Archives par mot-clé : Ice

Glaciers and Sea Level Rise

by Andy May, December 28, 2017 in WUWT

This is the seventh and last post in my series on the hazards of climate change. In this post we examine the effects of climate change on glaciers and sea level rise. The first six examined the effect of humans on the environment, the effect of the growing human population, climate change and the food supply, the cost of global warming, the effect of man and climate change on extinctions, climate (or weather) related deaths, and extreme weather and climate change.


by University of York, December 20, 2017 in GWPF

For the first time scientists have directly observed living bacteria in polar ice and snow — an environment once considered sterile. “As microbial activity and its influence on its local environment has never been taken into account when looking at ice-core gas samples it could provide a moderate source of error in climate history interpretations.”



See also here

November Arctic Refreezing 2017

by Ron Clutz, December 2, 2017 in ScienceMatters

Earlier observations showed that Arctic ice extents were low in the 1940s, grew thereafter up to a peak in 1977, before declining.  That decline was gentle until 1994 which started a decade of multi-year ice loss through the Fram Strait.  There was also a major earthquake under the north pole in that period.  In any case, the effects and the decline ceased in 2007, 30 years after the previous peak.  Now we have a plateau in ice extents, which could be the precursor of a growing phase of the quasi-60 year Arctic ice oscillation.

See also here

La modélisation du climat, science ou scientisme ?

by Uzbek, 21 novembre 2017, in Climato-Réalistes

Les prévisions climatiques à très long terme (2100) sont établies à l’aide de modèles qui ne sont rien d’autre des logiciels très complexes, dont le but est de reproduire le comportement du climat terrestre.

Comme on ne peut pas décrire ce qui se passe en tous les points de la terre, celle-ci est découpée en mailles de quelques centaines de kilomètres de côté. Les modèles utilisés par le GIEC pour son cinquième rapport d’évaluation (2013) avaient des résolutions relativement grossières (supérieures à 100 km). La situation évolue toutefois rapidement et les modèles climatiques les plus récents auraient une résolution plus fine (de l’ordre de 20 km).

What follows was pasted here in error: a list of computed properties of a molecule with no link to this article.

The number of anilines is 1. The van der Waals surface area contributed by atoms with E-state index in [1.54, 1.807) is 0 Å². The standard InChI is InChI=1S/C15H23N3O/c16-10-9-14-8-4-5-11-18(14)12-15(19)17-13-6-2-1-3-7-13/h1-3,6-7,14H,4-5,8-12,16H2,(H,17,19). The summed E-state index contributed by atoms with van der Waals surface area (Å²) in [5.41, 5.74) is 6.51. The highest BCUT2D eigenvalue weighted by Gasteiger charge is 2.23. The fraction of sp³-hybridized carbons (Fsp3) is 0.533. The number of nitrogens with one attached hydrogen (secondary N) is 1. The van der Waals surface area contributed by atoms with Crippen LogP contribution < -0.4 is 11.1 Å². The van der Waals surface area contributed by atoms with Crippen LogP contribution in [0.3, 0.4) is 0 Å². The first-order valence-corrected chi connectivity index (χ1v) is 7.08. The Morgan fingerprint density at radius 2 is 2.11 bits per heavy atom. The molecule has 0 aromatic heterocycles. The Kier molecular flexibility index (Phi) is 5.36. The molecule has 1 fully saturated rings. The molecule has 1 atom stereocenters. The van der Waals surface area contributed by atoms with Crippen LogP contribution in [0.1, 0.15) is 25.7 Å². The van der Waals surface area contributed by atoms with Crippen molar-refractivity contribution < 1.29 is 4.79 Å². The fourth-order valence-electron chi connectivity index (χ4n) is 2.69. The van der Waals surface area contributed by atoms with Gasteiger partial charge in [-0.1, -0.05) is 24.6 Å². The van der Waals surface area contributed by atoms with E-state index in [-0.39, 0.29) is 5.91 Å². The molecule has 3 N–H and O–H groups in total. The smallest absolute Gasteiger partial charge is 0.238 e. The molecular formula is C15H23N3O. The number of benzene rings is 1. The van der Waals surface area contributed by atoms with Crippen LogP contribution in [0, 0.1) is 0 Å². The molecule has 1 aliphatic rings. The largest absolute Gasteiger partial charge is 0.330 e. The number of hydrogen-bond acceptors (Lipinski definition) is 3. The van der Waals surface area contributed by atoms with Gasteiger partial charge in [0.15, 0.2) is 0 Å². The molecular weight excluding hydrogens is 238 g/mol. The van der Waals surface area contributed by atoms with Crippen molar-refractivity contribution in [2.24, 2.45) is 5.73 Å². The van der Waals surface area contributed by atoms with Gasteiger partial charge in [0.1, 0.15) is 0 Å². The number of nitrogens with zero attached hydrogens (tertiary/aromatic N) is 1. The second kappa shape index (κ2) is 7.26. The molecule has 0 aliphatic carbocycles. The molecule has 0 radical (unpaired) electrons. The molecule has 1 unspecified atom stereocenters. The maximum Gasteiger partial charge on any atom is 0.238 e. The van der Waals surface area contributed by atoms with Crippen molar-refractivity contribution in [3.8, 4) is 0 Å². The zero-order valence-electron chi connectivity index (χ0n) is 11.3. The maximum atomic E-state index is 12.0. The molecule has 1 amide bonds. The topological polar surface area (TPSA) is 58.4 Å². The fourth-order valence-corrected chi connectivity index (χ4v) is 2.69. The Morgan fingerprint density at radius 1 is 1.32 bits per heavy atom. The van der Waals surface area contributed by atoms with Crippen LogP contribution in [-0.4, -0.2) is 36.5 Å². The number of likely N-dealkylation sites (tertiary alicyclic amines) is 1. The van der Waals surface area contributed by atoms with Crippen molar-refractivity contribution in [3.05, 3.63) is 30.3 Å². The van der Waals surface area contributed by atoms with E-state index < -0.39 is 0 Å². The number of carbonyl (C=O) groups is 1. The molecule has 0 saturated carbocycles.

Egalement ici et ici

Arctic sea ice expanding faster than normal

by Anthony Watts, November 21, 2017 in WUWT

Rapid expansion of the Arctic sea ice cover is the norm for October as solar input dwindles and the remaining heat in the upper ocean is released upwards, warming the lower atmosphere and escaping to space. Because of late season growth, the seasonal Antarctic maximum we previously reported as occurring on September 15 was exceeded, with a new maximum set on October 11 and 12. This is the second-lowest and second-latest seasonal maximum extent in the satellite record.

NASA – Supervolcano may be melting Antarctic ice sheet from below

by Robert, November 10, 2017 in NASA

Confirms what I’ve been saying all along!
NASA scientists admit that a massive heat source almost as hot as the Yellowstone supervolcano may be melting the Antarctic ice sheet from below. 

It seems like a no-brainer to me. I mean, how can lakes and rivers be flowing beneath the ice unless there’s a heat source down there? And if sub-glacial volcanoes can be melting the ice, why couldn’t underwater volcanoes be heating the sea

Hot News from the Antarctic Underground

by Alan Buis, November, 7, 2017, in JPL, NASA

Study Bolsters Theory of Heat Source Under West Antarctica

A new NASA study adds evidence that a geothermal heat source called a mantle plume lies deep below Antarctica’s Marie Byrd Land, explaining some of the melting that creates lakes and rivers under the ice sheet. Although the heat source isn’t a new or increasing threat to the West Antarctic ice sheet, it may help explain why the ice sheet collapsed rapidly in an earlier era of rapid climate change, and why it is so unstable today.